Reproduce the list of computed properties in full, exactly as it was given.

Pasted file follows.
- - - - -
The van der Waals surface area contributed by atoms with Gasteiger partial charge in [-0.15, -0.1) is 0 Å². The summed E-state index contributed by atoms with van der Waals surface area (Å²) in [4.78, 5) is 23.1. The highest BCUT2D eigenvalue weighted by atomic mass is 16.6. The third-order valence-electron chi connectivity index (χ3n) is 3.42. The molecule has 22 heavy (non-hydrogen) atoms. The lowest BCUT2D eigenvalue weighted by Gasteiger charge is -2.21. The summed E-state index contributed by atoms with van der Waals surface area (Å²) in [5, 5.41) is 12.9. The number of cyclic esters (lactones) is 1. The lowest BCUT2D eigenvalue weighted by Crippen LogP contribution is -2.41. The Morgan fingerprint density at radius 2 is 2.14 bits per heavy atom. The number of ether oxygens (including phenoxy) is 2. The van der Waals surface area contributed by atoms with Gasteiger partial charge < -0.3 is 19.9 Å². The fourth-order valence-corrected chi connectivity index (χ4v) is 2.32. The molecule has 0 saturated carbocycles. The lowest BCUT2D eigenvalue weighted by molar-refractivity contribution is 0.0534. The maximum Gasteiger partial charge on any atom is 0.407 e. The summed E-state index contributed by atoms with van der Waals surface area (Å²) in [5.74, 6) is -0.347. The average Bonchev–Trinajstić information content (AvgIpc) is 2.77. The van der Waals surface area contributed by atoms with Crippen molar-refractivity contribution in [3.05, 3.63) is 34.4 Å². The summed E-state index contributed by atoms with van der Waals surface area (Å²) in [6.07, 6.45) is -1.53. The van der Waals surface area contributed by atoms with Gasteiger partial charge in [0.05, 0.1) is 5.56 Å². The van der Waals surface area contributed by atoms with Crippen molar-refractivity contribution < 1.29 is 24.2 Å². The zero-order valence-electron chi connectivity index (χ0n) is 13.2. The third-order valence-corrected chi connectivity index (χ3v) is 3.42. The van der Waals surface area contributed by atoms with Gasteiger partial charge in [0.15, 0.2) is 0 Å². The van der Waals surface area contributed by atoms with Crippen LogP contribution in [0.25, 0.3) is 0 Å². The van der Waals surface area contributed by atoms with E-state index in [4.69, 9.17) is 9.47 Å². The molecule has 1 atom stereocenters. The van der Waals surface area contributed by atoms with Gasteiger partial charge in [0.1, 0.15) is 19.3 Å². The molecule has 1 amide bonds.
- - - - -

The van der Waals surface area contributed by atoms with Gasteiger partial charge in [-0.15, -0.1) is 0 Å². The summed E-state index contributed by atoms with van der Waals surface area (Å²) in [4.78, 5) is 23.1. The highest BCUT2D eigenvalue weighted by atomic mass is 16.6. The third-order valence-electron chi connectivity index (χ3n) is 3.42. The molecule has 22 heavy (non-hydrogen) atoms. The lowest BCUT2D eigenvalue weighted by Gasteiger charge is -2.21. The summed E-state index contributed by atoms with van der Waals surface area (Å²) in [5, 5.41) is 12.9. The number of cyclic esters (lactones) is 1. The lowest BCUT2D eigenvalue weighted by Crippen LogP contribution is -2.41. The Morgan fingerprint density at radius 2 is 2.14 bits per heavy atom. The number of ether oxygens (including phenoxy) is 2. The van der Waals surface area contributed by atoms with Gasteiger partial charge < -0.3 is 19.9 Å². The fourth-order valence-corrected chi connectivity index (χ4v) is 2.32. The molecule has 0 saturated carbocycles. The lowest BCUT2D eigenvalue weighted by molar-refractivity contribution is 0.0534. The maximum Gasteiger partial charge on any atom is 0.407 e. The summed E-state index contributed by atoms with van der Waals surface area (Å²) in [5.74, 6) is -0.347. The average Bonchev–Trinajstić information content (AvgIpc) is 2.77. The van der Waals surface area contributed by atoms with Crippen molar-refractivity contribution in [3.05, 3.63) is 34.4 Å². The summed E-state index contributed by atoms with van der Waals surface area (Å²) in [6.07, 6.45) is -1.53. The van der Waals surface area contributed by atoms with Gasteiger partial charge in [0.05, 0.1) is 5.56 Å². The van der Waals surface area contributed by atoms with Crippen molar-refractivity contribution < 1.29 is 24.2 Å². The zero-order valence-electron chi connectivity index (χ0n) is 13.2. The third-order valence-corrected chi connectivity index (χ3v) is 3.42. The van der Waals surface area contributed by atoms with Gasteiger partial charge in [0.15, 0.2) is 0 Å². The van der Waals surface area contributed by atoms with Crippen LogP contribution in [0.25, 0.3) is 0 Å². The van der Waals surface area contributed by atoms with E-state index in [4.69, 9.17) is 9.47 Å². The molecule has 1 atom stereocenters. The van der Waals surface area contributed by atoms with Gasteiger partial charge in [0.1, 0.15) is 19.3 Å². The molecule has 1 amide bonds.